When it came time to move, Taylor's parents, Pam and Jerry, who live across the street from the Bustoses in Duluth, moved with them to help take care of Solomon and Taylor.
"It really wasn't a difficult decision," said Jerry, who is a warehouse operator at a Duluth paper supply business.
"For me," he said, "I would do whatever it takes to get her healthy." ___ Their family squeezed as much as they could into their two cars, boxes stacked to the roof, rendering the rearview mirror useless. The family settled into a small house only a mile away from the Mayo Clinic.
Just over a week later, COVID-19 hit.
"We knew I'd have a weakened immune system and we'd have to quarantine," Bustos said, "but suddenly the whole world had to quarantine, too."
They stayed closely connected with their church through video chat and live streams. In solidarity, her entire family shaved their heads along with Bustos.
A little over a month after moving, Bustos prepared for her most difficult round of chemotherapy. All the effects of normal chemo, including nausea, exhaustion, loss of appetite and body pain would be amplified. And because of the coronavirus, she would be doing it alone. She packed her keyboard piano, a week's worth of clothes, a few mementos from home and headed to the hospital. She would have to stay in a heavily filtered room by herself for a full week as she underwent treatment.
Masked nurses came and went as Bustos tried to picture what they looked like under all the PPE. Most days, she felt immensely lonely and sad.
Originally, she was told she'd be able to go home to see her family for one hour per day. The pandemic scrapped those plans. "I would cry ... and nurses couldn't put their hand on my shoulder to tell me, 'It's OK,' because of the coronavirus," Bustos said.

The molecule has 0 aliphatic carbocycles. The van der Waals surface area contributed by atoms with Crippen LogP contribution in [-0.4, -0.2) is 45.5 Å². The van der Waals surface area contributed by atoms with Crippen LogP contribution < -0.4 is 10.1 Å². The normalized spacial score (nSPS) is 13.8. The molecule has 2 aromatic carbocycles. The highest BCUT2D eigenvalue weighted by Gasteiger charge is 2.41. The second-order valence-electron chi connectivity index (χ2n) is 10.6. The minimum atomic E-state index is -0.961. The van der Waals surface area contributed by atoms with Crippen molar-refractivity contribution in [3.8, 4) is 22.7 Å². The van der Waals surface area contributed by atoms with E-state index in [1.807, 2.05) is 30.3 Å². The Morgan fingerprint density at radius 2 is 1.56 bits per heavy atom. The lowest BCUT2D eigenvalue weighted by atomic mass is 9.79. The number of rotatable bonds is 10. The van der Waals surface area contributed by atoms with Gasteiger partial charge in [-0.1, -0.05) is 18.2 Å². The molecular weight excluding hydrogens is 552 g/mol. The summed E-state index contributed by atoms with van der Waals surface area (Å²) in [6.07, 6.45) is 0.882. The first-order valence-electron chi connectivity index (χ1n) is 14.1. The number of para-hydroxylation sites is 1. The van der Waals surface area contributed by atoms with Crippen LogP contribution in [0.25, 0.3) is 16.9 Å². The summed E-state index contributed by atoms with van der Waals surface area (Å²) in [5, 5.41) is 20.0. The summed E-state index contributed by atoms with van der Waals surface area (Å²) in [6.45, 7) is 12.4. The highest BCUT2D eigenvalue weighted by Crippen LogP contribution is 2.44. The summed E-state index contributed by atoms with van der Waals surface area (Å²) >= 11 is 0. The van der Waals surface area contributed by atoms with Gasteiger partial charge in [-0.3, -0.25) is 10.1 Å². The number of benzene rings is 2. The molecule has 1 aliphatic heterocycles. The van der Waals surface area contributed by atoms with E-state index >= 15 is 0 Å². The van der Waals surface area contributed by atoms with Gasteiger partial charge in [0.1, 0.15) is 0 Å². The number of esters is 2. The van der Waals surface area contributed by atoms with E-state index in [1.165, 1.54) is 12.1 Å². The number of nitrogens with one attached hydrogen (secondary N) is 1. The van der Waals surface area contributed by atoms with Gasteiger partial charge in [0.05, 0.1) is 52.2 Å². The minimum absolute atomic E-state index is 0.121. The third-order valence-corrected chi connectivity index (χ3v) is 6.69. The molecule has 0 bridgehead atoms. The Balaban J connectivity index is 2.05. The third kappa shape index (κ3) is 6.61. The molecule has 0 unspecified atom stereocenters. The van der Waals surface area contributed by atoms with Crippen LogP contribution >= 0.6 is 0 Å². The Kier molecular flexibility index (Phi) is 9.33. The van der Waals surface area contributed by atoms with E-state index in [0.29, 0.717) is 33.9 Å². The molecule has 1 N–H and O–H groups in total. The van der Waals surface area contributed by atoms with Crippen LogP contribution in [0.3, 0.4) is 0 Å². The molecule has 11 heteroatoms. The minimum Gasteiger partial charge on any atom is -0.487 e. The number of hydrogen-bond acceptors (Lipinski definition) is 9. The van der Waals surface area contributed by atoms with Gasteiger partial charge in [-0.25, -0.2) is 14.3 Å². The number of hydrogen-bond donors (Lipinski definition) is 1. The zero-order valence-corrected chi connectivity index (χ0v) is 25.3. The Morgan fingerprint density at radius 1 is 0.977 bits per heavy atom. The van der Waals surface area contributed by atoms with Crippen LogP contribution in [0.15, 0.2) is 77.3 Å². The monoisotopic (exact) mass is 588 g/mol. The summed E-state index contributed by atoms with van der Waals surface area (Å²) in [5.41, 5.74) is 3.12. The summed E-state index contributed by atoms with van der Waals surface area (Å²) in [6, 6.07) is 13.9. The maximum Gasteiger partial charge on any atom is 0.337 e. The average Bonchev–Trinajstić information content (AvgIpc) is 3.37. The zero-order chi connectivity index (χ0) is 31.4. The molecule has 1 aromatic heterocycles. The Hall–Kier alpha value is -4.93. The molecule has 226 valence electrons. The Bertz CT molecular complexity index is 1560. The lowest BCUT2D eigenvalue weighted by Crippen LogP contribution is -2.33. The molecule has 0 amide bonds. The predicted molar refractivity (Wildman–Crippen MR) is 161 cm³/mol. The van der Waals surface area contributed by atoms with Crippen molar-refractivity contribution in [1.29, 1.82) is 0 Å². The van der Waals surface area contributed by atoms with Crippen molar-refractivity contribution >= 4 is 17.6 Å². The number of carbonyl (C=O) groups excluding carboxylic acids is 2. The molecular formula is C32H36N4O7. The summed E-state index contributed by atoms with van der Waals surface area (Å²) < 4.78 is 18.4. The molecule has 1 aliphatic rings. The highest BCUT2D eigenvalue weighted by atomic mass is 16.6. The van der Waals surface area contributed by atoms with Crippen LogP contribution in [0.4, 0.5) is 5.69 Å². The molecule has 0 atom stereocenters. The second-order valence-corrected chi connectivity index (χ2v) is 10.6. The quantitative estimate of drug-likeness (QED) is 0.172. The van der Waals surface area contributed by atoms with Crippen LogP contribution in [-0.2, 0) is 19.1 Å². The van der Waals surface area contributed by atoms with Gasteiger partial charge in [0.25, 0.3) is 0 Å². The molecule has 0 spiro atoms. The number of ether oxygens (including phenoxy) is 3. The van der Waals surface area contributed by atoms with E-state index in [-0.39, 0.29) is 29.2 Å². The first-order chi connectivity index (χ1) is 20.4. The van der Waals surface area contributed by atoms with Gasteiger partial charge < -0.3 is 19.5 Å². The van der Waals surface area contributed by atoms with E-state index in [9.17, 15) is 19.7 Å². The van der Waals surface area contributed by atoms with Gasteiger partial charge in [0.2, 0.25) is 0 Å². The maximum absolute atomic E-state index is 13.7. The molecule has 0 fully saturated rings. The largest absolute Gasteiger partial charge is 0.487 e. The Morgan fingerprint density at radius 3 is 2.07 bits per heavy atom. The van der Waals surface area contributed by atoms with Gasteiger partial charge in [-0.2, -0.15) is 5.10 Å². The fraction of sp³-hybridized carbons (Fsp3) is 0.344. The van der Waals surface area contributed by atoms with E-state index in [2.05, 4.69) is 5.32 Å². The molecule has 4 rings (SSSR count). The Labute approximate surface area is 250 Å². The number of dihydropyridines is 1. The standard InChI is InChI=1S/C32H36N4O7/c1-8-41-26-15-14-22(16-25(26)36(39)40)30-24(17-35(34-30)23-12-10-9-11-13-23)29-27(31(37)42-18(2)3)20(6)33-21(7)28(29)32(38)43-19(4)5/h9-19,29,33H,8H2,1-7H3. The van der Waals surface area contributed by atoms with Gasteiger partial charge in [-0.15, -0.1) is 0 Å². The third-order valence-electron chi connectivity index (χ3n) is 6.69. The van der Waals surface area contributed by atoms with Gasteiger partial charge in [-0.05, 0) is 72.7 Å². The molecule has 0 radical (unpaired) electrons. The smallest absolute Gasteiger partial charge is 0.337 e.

When she was finally able to return to her family a full week later, Bustos was ecstatic. "To be able to be hugged was a very welcome relief from despair," she said.
She began to try and process what had happened to her over the last five months. She felt distant from and misunderstood by nearly everyone around her. "It can look like it's going well from the outside but when you literally want to die, the emotional side of things needs to be handled," she said.
Bustos has since begun therapy and is taking anti-depressants to help manage her mental pain.
As the family moved out of Rochester, the snow was gone. Birds chirped and flowers bloomed; a sign of rebirth and a new beginning.
When they pulled up in front of their apartment in Duluth, chalk drawings graced their sidewalk welcoming them home. Their front door was covered in balloons and a welcome banner was strung across the door frame, all put together by members of Bustos's church youth group.
Bustos collapsed on her old bed. She thought she'd feel different in their own apartment, but it oddly felt the same. She had come to realize that home was no longer a physical space. Cancer changed that.
"Home for me has become Mark and Solomon," she said, "and so whether we're in Rochester, Duluth or Timbuktu, I'm home when I'm with them." ___ Distributed by Tribune Content Agency, LLC.